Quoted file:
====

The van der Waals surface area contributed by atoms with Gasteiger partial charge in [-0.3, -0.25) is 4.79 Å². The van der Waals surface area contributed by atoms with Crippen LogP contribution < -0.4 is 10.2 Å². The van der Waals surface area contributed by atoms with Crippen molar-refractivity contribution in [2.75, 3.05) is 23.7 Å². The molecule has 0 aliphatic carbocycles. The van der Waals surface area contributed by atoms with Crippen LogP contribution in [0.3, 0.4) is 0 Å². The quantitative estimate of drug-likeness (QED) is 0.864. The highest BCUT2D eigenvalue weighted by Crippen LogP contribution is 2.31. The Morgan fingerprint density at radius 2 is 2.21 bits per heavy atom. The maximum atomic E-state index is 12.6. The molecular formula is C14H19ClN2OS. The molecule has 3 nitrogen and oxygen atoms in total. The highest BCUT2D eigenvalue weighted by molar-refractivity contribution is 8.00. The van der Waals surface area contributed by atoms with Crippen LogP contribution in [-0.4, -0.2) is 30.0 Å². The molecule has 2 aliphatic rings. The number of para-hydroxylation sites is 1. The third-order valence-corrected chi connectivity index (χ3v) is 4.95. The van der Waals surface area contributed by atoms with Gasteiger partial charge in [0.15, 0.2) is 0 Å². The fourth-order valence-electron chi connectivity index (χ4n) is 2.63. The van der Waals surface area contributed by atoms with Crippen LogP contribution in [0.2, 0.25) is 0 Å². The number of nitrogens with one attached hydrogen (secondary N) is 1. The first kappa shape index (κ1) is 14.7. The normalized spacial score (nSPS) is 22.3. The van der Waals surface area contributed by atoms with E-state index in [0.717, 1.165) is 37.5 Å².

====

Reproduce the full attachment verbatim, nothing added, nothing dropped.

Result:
The van der Waals surface area contributed by atoms with Gasteiger partial charge in [-0.3, -0.25) is 4.79 Å². The van der Waals surface area contributed by atoms with Crippen LogP contribution < -0.4 is 10.2 Å². The van der Waals surface area contributed by atoms with Crippen molar-refractivity contribution in [2.75, 3.05) is 23.7 Å². The molecule has 0 aliphatic carbocycles. The van der Waals surface area contributed by atoms with Crippen LogP contribution in [0.3, 0.4) is 0 Å². The quantitative estimate of drug-likeness (QED) is 0.864. The highest BCUT2D eigenvalue weighted by Crippen LogP contribution is 2.31. The Morgan fingerprint density at radius 2 is 2.21 bits per heavy atom. The maximum atomic E-state index is 12.6. The molecular formula is C14H19ClN2OS. The molecule has 3 nitrogen and oxygen atoms in total. The highest BCUT2D eigenvalue weighted by molar-refractivity contribution is 8.00. The van der Waals surface area contributed by atoms with Crippen LogP contribution in [-0.4, -0.2) is 30.0 Å². The molecule has 2 aliphatic rings. The number of para-hydroxylation sites is 1. The third-order valence-corrected chi connectivity index (χ3v) is 4.95. The van der Waals surface area contributed by atoms with Gasteiger partial charge in [0.15, 0.2) is 0 Å². The fourth-order valence-electron chi connectivity index (χ4n) is 2.63. The van der Waals surface area contributed by atoms with Crippen LogP contribution in [0.2, 0.25) is 0 Å². The number of nitrogens with one attached hydrogen (secondary N) is 1. The first kappa shape index (κ1) is 14.7. The normalized spacial score (nSPS) is 22.3. The van der Waals surface area contributed by atoms with E-state index in [0.717, 1.165) is 37.5 Å².